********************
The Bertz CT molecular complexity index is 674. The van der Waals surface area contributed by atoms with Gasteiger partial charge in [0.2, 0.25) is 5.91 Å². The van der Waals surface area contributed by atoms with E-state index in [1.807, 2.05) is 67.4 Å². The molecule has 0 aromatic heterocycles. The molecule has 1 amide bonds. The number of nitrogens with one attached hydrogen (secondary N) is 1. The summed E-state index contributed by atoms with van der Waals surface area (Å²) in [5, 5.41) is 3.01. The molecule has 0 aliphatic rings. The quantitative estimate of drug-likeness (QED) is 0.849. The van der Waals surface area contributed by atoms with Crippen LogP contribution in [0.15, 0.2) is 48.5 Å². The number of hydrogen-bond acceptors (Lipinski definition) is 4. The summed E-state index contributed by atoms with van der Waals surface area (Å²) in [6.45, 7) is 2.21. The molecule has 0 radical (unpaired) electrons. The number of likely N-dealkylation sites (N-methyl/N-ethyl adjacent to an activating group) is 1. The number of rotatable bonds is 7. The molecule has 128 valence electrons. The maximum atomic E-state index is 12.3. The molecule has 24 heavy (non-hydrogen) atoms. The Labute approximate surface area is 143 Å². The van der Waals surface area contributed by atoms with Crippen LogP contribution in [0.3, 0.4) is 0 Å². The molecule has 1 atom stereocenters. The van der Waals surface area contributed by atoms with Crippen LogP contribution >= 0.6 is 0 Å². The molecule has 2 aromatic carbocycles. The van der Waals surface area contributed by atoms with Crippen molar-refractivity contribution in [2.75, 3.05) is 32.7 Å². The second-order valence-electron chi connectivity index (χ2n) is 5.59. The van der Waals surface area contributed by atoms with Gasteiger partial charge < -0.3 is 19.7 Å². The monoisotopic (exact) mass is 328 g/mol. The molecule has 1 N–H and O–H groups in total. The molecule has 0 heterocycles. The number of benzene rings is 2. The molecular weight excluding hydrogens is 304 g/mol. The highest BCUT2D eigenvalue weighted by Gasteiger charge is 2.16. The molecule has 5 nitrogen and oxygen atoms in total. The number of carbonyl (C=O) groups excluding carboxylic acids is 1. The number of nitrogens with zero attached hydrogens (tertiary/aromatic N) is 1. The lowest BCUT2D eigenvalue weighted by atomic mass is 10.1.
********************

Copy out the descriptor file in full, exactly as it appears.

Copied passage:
The Bertz CT molecular complexity index is 674. The van der Waals surface area contributed by atoms with Gasteiger partial charge in [0.2, 0.25) is 5.91 Å². The van der Waals surface area contributed by atoms with E-state index in [1.807, 2.05) is 67.4 Å². The molecule has 0 aromatic heterocycles. The molecule has 1 amide bonds. The number of nitrogens with one attached hydrogen (secondary N) is 1. The summed E-state index contributed by atoms with van der Waals surface area (Å²) in [5, 5.41) is 3.01. The molecule has 0 aliphatic rings. The quantitative estimate of drug-likeness (QED) is 0.849. The van der Waals surface area contributed by atoms with Crippen LogP contribution in [0.15, 0.2) is 48.5 Å². The number of hydrogen-bond acceptors (Lipinski definition) is 4. The summed E-state index contributed by atoms with van der Waals surface area (Å²) in [6.45, 7) is 2.21. The molecule has 0 radical (unpaired) electrons. The number of likely N-dealkylation sites (N-methyl/N-ethyl adjacent to an activating group) is 1. The number of rotatable bonds is 7. The molecule has 128 valence electrons. The maximum atomic E-state index is 12.3. The molecule has 24 heavy (non-hydrogen) atoms. The Labute approximate surface area is 143 Å². The van der Waals surface area contributed by atoms with Crippen LogP contribution in [0.3, 0.4) is 0 Å². The molecule has 1 atom stereocenters. The van der Waals surface area contributed by atoms with Crippen LogP contribution >= 0.6 is 0 Å². The molecule has 2 aromatic carbocycles. The van der Waals surface area contributed by atoms with Crippen molar-refractivity contribution in [2.75, 3.05) is 32.7 Å². The second-order valence-electron chi connectivity index (χ2n) is 5.59. The van der Waals surface area contributed by atoms with Gasteiger partial charge < -0.3 is 19.7 Å². The monoisotopic (exact) mass is 328 g/mol. The molecule has 1 N–H and O–H groups in total. The molecule has 0 heterocycles. The number of benzene rings is 2. The molecular weight excluding hydrogens is 304 g/mol. The highest BCUT2D eigenvalue weighted by Gasteiger charge is 2.16. The molecule has 5 nitrogen and oxygen atoms in total. The number of carbonyl (C=O) groups excluding carboxylic acids is 1. The number of nitrogens with zero attached hydrogens (tertiary/aromatic N) is 1. The lowest BCUT2D eigenvalue weighted by atomic mass is 10.1.